The picture begins with the traditional gun barrel sequence which in turn leads to a teaser scene. Welcome to the status quo for the 007 series. In the future we’ll see it used for elaborate stunt sequences, a small piece of plot, or the introduction of our villain. Here we get the introduction of Klebb’s henchman, Red Grant. He hunts a SPECTRE trainee dressed as James Bond through a maze, strangling him to death from the shadows with his watch that has a retractable wire cord. The opening credits sequence features some scantily clad women slowly dancing with the credits projected onto their bodies. This is the seed planted for future installments. It isn’t the complete birthplace, as it isn’t as avant-garde and is lacking song lyrics to the musical number (it DOES have lyrics, but that version appears briefly on a radio during a scene and over the end credits), but the idea is almost there.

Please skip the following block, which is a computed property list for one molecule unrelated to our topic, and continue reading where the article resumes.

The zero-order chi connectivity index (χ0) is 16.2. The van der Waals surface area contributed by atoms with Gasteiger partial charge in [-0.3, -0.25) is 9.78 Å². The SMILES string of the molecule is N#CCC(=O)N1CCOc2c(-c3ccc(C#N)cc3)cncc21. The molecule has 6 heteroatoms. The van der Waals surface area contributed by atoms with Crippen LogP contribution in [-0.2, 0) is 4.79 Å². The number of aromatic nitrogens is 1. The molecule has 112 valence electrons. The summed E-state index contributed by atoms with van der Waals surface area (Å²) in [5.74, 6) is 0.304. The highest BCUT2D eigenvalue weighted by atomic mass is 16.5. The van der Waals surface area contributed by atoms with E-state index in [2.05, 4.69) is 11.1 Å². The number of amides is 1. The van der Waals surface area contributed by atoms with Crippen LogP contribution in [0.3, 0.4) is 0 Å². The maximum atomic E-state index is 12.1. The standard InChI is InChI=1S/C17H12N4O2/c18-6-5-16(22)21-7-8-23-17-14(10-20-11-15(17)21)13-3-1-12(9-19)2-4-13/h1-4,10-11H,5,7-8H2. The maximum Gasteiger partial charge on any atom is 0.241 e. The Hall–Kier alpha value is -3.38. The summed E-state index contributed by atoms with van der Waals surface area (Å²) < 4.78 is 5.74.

Another trope introduced in From Russia with Love is the spy gadgetry. Desmond Llewelyn takes over the role of Major Boothroyd of the Quartermaster branch of MI:6. From here on, he’ll be primarily referred to as “Q”, a role he would play 36 years before his untimely death just after the completion of The World Is Not Enough. His first gift to James Bond is a suitcase that features a small sniper rifle, 50 gold pieces, a throwing knife and a tear gas failsafe in the event it falls into the wrong hands. Funny enough, Bond would eventually use all of these items at the same time in order to take down Grant late in the film, keeping the viewer waiting to see it in action. In addition to the Grant’s watch, the villains also have a boot that sports a poison tipped knife. SPECTRE agent #5 is killed with this weapon and Rosa Klebb attacks Bond at the end of the film with it before being shot by Tatiana Romanova.